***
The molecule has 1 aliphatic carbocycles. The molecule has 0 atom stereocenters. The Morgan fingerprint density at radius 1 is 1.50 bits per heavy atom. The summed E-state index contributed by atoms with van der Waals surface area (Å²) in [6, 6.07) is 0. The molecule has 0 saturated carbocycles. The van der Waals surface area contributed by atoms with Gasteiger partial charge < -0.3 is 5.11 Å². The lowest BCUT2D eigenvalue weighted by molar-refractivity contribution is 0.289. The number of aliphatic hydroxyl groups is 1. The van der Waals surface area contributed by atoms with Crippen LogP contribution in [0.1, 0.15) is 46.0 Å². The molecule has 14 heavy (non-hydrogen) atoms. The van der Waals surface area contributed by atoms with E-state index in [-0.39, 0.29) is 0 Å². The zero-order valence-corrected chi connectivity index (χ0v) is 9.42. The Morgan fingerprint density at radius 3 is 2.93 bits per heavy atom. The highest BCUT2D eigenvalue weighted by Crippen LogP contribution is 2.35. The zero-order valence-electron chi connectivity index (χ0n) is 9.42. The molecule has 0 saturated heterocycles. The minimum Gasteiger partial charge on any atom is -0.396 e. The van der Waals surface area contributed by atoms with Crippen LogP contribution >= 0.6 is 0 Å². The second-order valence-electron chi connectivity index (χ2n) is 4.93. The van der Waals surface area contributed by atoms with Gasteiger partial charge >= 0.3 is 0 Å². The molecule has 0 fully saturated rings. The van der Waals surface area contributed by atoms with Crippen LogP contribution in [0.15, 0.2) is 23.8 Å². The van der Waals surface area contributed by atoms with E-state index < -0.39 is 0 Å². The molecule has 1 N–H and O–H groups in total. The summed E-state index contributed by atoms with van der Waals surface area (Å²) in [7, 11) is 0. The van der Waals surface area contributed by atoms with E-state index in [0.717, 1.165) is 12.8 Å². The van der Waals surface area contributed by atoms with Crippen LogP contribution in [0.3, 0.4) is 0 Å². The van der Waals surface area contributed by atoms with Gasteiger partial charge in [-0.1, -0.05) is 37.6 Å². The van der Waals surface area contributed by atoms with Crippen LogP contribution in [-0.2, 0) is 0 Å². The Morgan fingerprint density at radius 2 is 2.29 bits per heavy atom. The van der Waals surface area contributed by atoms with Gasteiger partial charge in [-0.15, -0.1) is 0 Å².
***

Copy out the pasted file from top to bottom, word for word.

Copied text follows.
The molecule has 1 aliphatic carbocycles. The molecule has 0 atom stereocenters. The Morgan fingerprint density at radius 1 is 1.50 bits per heavy atom. The summed E-state index contributed by atoms with van der Waals surface area (Å²) in [6, 6.07) is 0. The molecule has 0 saturated carbocycles. The van der Waals surface area contributed by atoms with Gasteiger partial charge < -0.3 is 5.11 Å². The lowest BCUT2D eigenvalue weighted by molar-refractivity contribution is 0.289. The number of aliphatic hydroxyl groups is 1. The van der Waals surface area contributed by atoms with Crippen LogP contribution in [0.1, 0.15) is 46.0 Å². The molecule has 14 heavy (non-hydrogen) atoms. The van der Waals surface area contributed by atoms with E-state index in [-0.39, 0.29) is 0 Å². The zero-order valence-corrected chi connectivity index (χ0v) is 9.42. The Morgan fingerprint density at radius 3 is 2.93 bits per heavy atom. The highest BCUT2D eigenvalue weighted by Crippen LogP contribution is 2.35. The zero-order valence-electron chi connectivity index (χ0n) is 9.42. The molecule has 0 saturated heterocycles. The minimum Gasteiger partial charge on any atom is -0.396 e. The van der Waals surface area contributed by atoms with Crippen LogP contribution >= 0.6 is 0 Å². The second-order valence-electron chi connectivity index (χ2n) is 4.93. The van der Waals surface area contributed by atoms with Gasteiger partial charge >= 0.3 is 0 Å². The molecule has 0 fully saturated rings. The van der Waals surface area contributed by atoms with Crippen LogP contribution in [0.15, 0.2) is 23.8 Å². The van der Waals surface area contributed by atoms with E-state index < -0.39 is 0 Å². The molecule has 1 N–H and O–H groups in total. The summed E-state index contributed by atoms with van der Waals surface area (Å²) in [7, 11) is 0. The van der Waals surface area contributed by atoms with E-state index in [0.717, 1.165) is 12.8 Å². The van der Waals surface area contributed by atoms with Crippen LogP contribution in [0.3, 0.4) is 0 Å². The van der Waals surface area contributed by atoms with Gasteiger partial charge in [-0.1, -0.05) is 37.6 Å². The van der Waals surface area contributed by atoms with Crippen LogP contribution in [-0.2, 0) is 0 Å². The Morgan fingerprint density at radius 2 is 2.29 bits per heavy atom. The van der Waals surface area contributed by atoms with Gasteiger partial charge in [-0.15, -0.1) is 0 Å².